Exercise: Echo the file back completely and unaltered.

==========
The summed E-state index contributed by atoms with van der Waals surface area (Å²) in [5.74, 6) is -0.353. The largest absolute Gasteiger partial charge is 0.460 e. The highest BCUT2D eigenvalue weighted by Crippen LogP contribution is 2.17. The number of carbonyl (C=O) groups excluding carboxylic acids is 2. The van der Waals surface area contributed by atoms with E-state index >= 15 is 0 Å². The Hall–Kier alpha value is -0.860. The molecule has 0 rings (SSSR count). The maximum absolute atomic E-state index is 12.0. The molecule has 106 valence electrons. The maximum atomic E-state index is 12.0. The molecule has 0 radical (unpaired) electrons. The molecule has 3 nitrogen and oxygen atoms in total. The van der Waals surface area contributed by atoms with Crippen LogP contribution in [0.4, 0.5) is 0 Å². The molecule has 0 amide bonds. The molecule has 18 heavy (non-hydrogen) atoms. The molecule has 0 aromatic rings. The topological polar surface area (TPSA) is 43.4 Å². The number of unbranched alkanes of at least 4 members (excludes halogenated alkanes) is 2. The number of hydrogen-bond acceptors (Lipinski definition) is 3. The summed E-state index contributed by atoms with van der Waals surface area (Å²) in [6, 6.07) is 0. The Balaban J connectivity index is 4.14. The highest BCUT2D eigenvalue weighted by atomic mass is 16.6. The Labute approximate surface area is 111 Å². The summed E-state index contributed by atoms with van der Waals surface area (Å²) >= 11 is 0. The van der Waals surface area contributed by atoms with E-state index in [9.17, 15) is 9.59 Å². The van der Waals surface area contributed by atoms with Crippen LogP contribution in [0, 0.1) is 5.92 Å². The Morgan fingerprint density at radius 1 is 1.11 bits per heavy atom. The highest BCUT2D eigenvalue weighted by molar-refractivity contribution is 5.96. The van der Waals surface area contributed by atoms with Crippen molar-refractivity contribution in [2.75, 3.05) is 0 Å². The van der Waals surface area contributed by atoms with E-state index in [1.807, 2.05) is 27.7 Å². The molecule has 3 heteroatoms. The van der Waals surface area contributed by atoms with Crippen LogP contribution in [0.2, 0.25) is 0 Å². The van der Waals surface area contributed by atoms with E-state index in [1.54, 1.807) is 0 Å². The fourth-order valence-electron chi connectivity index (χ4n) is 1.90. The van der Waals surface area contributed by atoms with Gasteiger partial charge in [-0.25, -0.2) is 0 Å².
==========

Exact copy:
The summed E-state index contributed by atoms with van der Waals surface area (Å²) in [5.74, 6) is -0.353. The largest absolute Gasteiger partial charge is 0.460 e. The highest BCUT2D eigenvalue weighted by Crippen LogP contribution is 2.17. The number of carbonyl (C=O) groups excluding carboxylic acids is 2. The van der Waals surface area contributed by atoms with E-state index >= 15 is 0 Å². The Hall–Kier alpha value is -0.860. The molecule has 0 rings (SSSR count). The maximum absolute atomic E-state index is 12.0. The molecule has 106 valence electrons. The maximum atomic E-state index is 12.0. The molecule has 0 radical (unpaired) electrons. The molecule has 3 nitrogen and oxygen atoms in total. The van der Waals surface area contributed by atoms with Crippen LogP contribution in [0.4, 0.5) is 0 Å². The molecule has 0 amide bonds. The molecule has 18 heavy (non-hydrogen) atoms. The molecule has 0 aromatic rings. The topological polar surface area (TPSA) is 43.4 Å². The number of unbranched alkanes of at least 4 members (excludes halogenated alkanes) is 2. The number of hydrogen-bond acceptors (Lipinski definition) is 3. The summed E-state index contributed by atoms with van der Waals surface area (Å²) in [6, 6.07) is 0. The Balaban J connectivity index is 4.14. The highest BCUT2D eigenvalue weighted by atomic mass is 16.6. The Labute approximate surface area is 111 Å². The summed E-state index contributed by atoms with van der Waals surface area (Å²) >= 11 is 0. The van der Waals surface area contributed by atoms with E-state index in [9.17, 15) is 9.59 Å². The van der Waals surface area contributed by atoms with Crippen LogP contribution in [0, 0.1) is 5.92 Å². The Morgan fingerprint density at radius 1 is 1.11 bits per heavy atom. The highest BCUT2D eigenvalue weighted by molar-refractivity contribution is 5.96. The van der Waals surface area contributed by atoms with Crippen molar-refractivity contribution in [2.75, 3.05) is 0 Å². The van der Waals surface area contributed by atoms with E-state index in [1.807, 2.05) is 27.7 Å². The molecule has 3 heteroatoms. The van der Waals surface area contributed by atoms with Crippen LogP contribution in [0.2, 0.25) is 0 Å². The van der Waals surface area contributed by atoms with E-state index in [1.54, 1.807) is 0 Å². The fourth-order valence-electron chi connectivity index (χ4n) is 1.90. The van der Waals surface area contributed by atoms with Gasteiger partial charge in [-0.25, -0.2) is 0 Å².